A sketch showing the retrograde motion of Mars [18] answers a question that has often seemed mysterious to me. The people who lived before Copernicus and Galileo, assuming that the Sun and planets revolved around the earth, could only conclude that Mars periodically reverses direction and moves in loops. Once we acknowledge that all of the planets revolve around the sun, the need for that loop motion immediately goes away -- that Martian behavior is only an optical illusion produced by the angle from which we are looking.

It is comforting that, where scientists don't yet know everything, this fact is readily admitted. The book says: "Radioactive dating of rocks from the Moon shows that it formed at about the same time as the earth. But the manner of that formation remains a topic of hot debate." [92] The illustrated summary of the impactor theory of the formation of the moon [96] clears that up a bit.

A segue that I enjoyed began with a general explanation of the electromagnetic spectrum [121-126], followed by an account of how this makes more types of astronomy possible, such as radio astronomy and microwave astronomy. [127-133] Even gravitational waves may soon be used to make astronomical measurements. [132-133]

The elements in stars and planets which give off light are responsible for putting particular lines into a spectrum of light, and then the passage of that light through gases is responsible for the removal of particular lines. And so we speak of spectrum having emission lines and absorption lines. These lines inform us about what elements and compounds the things out there are made of. [134-136] Once you are introduced to that concept, you can easily see how the Doppler effect works in general, why it is important for astronomy, and how it has led to the discovery of planets revolving around other stars. [137-139]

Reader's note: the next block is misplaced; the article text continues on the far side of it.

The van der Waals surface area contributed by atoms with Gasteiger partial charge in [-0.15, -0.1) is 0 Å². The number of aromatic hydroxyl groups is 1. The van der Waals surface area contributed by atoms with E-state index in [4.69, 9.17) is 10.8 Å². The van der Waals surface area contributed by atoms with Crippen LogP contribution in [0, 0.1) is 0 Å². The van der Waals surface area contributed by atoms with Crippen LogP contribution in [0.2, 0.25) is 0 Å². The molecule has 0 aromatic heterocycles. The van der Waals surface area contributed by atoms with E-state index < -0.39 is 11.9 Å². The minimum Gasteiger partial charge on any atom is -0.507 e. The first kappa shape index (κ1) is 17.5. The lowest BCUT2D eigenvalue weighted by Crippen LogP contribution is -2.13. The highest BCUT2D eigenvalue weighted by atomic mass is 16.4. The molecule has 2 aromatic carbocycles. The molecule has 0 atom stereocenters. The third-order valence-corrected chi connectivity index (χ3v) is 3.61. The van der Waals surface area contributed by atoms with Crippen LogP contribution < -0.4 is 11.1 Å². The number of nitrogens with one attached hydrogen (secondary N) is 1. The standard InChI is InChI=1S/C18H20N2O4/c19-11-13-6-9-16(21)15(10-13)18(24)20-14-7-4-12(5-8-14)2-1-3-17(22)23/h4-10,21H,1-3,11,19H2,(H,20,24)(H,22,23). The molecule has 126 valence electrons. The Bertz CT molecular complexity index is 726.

That topic of how to detect which elements and compounds exist in heavenly bodies prepares us to better address the fascinating question of whether there might be life on other worlds.

Would it be possible to detect life on another world without traveling there? Oxygen quickly combines with metals and rocks, therefore, if we detect free oxygen in the atmosphere of another planet or moon, then something is presently releasing that oxygen. Perhaps there are organisms performing photosynthesis. Methane is another temporary substance in the atmosphere of a world. The reaction of methane plus oxygen yields water plus carbon dioxide, therefore any methane in atmosphere cannot remain for long. If we detect methane in the atmosphere of another planet or moon then there must be some process continuously producing it. Life is one possible answer. [158]

Some of the appended reference information includes a four-page timeline chart entitled "progress in understanding the cosmos", a two-page glossary of terms, and a four-page 3-column index.

- - - - - Book review my M.L. for crimsonbird.com, Dec. 11, 2010